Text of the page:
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Mol Vis. 2019 Sep 21;25:527-534. eCollection 2019.

Autosomal dominant nanophthalmos and high hyperopia associated with a C-terminal frameshift variant in MYRF.

Author information

1
Department of Ophthalmology, Flinders University, Bedford Park, South Australia, Australia.
2
South Australian Health and Medical Research Institute, Adelaide, South Australia, Australia.
3
SA Pathology, Flinders Medical Centre, Adelaide, Australia.
4
Department of Ophthalmology, University of Melbourne, Melbourne, Victoria, Australia.

Abstract

Purpose:

Nanophthalmos is a rare subtype of microphthalmia associated with high hyperopia and an increased risk of angle-closure glaucoma. We investigated the genetic cause of nanophthalmos and high hyperopia in an autosomal dominant kindred.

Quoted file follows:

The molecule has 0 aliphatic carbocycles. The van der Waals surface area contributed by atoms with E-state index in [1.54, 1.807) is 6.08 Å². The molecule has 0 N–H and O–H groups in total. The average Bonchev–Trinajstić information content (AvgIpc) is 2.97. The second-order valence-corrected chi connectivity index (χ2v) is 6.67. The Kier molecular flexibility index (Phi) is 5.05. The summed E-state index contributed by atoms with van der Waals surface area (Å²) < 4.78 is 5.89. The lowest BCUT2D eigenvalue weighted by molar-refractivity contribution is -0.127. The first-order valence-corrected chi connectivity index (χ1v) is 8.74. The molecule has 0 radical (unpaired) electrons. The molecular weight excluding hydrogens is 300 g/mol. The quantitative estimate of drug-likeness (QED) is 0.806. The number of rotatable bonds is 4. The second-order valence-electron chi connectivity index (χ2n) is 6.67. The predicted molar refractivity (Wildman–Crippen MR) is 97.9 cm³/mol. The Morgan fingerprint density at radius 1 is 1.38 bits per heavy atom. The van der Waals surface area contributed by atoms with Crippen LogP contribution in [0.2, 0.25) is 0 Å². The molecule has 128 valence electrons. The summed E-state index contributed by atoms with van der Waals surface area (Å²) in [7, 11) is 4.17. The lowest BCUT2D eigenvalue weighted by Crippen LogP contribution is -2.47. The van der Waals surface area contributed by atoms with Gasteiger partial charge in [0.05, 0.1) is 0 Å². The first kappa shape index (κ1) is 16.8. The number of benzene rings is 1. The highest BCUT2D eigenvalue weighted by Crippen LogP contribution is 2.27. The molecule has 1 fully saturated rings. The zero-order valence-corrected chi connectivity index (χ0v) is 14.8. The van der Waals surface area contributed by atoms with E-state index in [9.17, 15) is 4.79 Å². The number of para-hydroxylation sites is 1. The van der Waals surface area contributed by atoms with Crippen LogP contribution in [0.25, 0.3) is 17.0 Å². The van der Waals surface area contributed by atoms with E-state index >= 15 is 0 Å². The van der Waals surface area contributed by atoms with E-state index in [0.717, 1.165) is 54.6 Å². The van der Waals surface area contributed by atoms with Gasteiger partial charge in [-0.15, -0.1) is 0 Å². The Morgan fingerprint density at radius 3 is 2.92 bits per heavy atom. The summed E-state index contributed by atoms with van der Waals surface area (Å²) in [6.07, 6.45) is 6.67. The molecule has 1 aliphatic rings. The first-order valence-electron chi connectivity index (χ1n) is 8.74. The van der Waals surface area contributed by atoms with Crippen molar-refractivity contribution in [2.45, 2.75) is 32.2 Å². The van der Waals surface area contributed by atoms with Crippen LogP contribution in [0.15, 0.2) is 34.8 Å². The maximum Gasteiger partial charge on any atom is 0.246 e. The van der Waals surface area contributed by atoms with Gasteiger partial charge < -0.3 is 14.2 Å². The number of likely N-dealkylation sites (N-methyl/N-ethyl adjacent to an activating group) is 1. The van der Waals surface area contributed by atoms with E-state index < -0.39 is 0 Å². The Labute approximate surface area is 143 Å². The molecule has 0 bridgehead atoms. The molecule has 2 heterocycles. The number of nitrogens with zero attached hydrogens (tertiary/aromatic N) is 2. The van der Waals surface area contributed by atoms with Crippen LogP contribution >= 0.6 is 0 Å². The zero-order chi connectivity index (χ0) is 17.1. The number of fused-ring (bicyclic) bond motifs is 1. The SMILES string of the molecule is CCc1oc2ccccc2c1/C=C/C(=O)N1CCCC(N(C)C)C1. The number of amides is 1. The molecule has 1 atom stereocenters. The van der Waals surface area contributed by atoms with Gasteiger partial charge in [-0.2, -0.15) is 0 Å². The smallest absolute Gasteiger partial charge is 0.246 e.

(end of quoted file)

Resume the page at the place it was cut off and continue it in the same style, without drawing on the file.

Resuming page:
Methods:

A proband with short axial length, high hyperopia, and dextrocardia was subjected to exome sequencing. Human and rodent gene expression data sets were used to investigate the expression of relevant genes.

Results:

We identified a segregating heterozygous frameshift variant at the 3' end of the penultimate exon of MYRF. Using Myc-MYRF chromatin immunoprecipitation data from rat oligodendrocytes, MYRF was found to bind immediately upstream of the transcriptional start site of Tmem98, a gene that itself has been implicated in autosomal dominant nanophthalmos. MYRF and TMEM98 were found to be expressed in the human retina, with a similar pattern of expression across several dissected human eye tissues.

Conclusions:

C-terminal variants in MYRF, which are expected to escape nonsense-mediated decay, represent a rare cause of autosomal dominant nanophthalmos with or without dextrocardia or congenital diaphragmatic hernia.

PMID:
31700225
PMCID:
PMC6817736

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